When I first arrived in Malawi with the Peace Corps, I thought all its schoolchildren needed was computers and pencils to achieve the intellectual standards of the developed world. After a year or so, I realized that the problems in Malawi's education system, and culture as a whole, had much deeper roots.
The truth is that our aid efforts in countries like Malawi often do no good, or even negatively impact the culture. Moyo's Dead Aid and the works of William Easterly outline how our development assistance can prevent African nations, in particular, from evaluating closely their own financial resources, and should be phased out. Other scholars, like Jeffrey Sachs and Paul Collier, say that in fact more aid to Africa is necessary. All – Moyo, Easterly, Sachs, and Collier – agree that the only path forward for Africa involves the development of its own industries and markets, which necessitates some private sector involvement.
No matter where you fall on the issue of aid in the future, we can all agree that aid now could be better spent. The problems with bed-net distribution in Africa – that people don't use the nets properly, that free nets put local manufacturers out of business, that recipients hoard nets and sell them at 100% profit – are well-publicized, but I was still shocked to see USAID mosquito nets acting as my neighbor's curtains. My school received three computers from an American church, but we didn't have electricity. Nor did we have the concave mirrors we needed to fix the microscopes donated by Bausch & Lomb.
These instances of useless aid did more than waste postage. I had noticed a crumbling structure at the edge of my school's property; I was informed that it was an unfinished classroom originally built by the EU. When I proposed a capital campaign in the village to finish the structure, which required only making mud bricks and buying some cement and aluminum sheets, for a total materials cost of about $50, I was met with flat resistance. Why should they raise money, the school board argued, when surely some agency would come along to build it for them?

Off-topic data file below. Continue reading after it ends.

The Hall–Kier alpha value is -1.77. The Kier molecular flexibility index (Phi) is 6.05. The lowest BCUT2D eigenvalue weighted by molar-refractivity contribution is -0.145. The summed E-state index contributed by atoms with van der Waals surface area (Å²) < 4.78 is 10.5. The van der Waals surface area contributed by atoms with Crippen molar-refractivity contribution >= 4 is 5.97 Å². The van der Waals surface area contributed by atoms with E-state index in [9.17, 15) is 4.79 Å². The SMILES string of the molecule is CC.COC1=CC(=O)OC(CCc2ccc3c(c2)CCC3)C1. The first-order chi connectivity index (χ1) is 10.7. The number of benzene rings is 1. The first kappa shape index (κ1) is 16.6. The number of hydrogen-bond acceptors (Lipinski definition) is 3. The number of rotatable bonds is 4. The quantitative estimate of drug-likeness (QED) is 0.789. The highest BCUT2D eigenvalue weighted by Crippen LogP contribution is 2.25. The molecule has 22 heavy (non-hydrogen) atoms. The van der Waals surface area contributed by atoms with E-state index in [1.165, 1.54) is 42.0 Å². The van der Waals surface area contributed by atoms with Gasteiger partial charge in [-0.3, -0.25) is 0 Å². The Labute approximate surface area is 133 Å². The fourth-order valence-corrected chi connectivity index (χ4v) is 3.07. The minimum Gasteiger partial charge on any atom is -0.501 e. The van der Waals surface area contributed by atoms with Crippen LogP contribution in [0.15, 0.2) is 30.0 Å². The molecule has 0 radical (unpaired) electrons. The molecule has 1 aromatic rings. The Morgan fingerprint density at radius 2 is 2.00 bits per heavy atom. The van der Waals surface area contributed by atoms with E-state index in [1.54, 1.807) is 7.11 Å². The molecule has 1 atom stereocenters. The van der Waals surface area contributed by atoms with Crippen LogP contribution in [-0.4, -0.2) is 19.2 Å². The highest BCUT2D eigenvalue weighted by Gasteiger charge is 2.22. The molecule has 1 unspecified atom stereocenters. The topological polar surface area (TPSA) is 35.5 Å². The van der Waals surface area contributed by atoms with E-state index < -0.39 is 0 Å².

The problem wasn't that the donations were too generous, or too many. It was that they were illogical. From a Malawian point of view (as well as my friends could explain it to me), Americans have so many microscopes and computers that they can afford to just throw them anywhere, even where they won't be used. If your only exposure to America is its thoughtless extravagance, is it any wonder that you lose respect for its donors and agencies? When I visited Livingstonia, the first settlement of British colonists in Malawi, I was pressured to take plastic tubs of knitting supplies down the mountain to my school. They'd been sitting in a shed for years, apparently, without any clear destination; nobody wanted the skeins of yarn and crochet hooks.
I truly believe that Americans want to help people, and that people in the developing world need our help. I think we're just not very good at supplying it. It's too far away, and the lifestyle is too foreign; even after spending two years in Malawi, I'm still not sure what Malawians need most or how to help. But ignorance is no excuse for apathy. What we need is better research, more insight, and greater ambition. It's not enough to send books. True progress will come from policy change and an mindset shift: the sooner we acknowledge that working with people in developing nations benefits us as well as them, the sooner we can all move forward together. The best work we can do is about facilitating independent economic development, providing infrastructure and credit markets, knitting together people rather than yarn.
People often ask us what they should do to help. Donating clothes, books, or computers is a very nice thing to do, and I have no doubt that the recipients of such items are grateful to get them. But I think our responsibility to the developing world is much greater, and much broader. We've got to distribute vaccines and medicines, but we've also got to change minds, donors' and recipients', about how charity works.
And while we're at it, we could use some concave mirrors.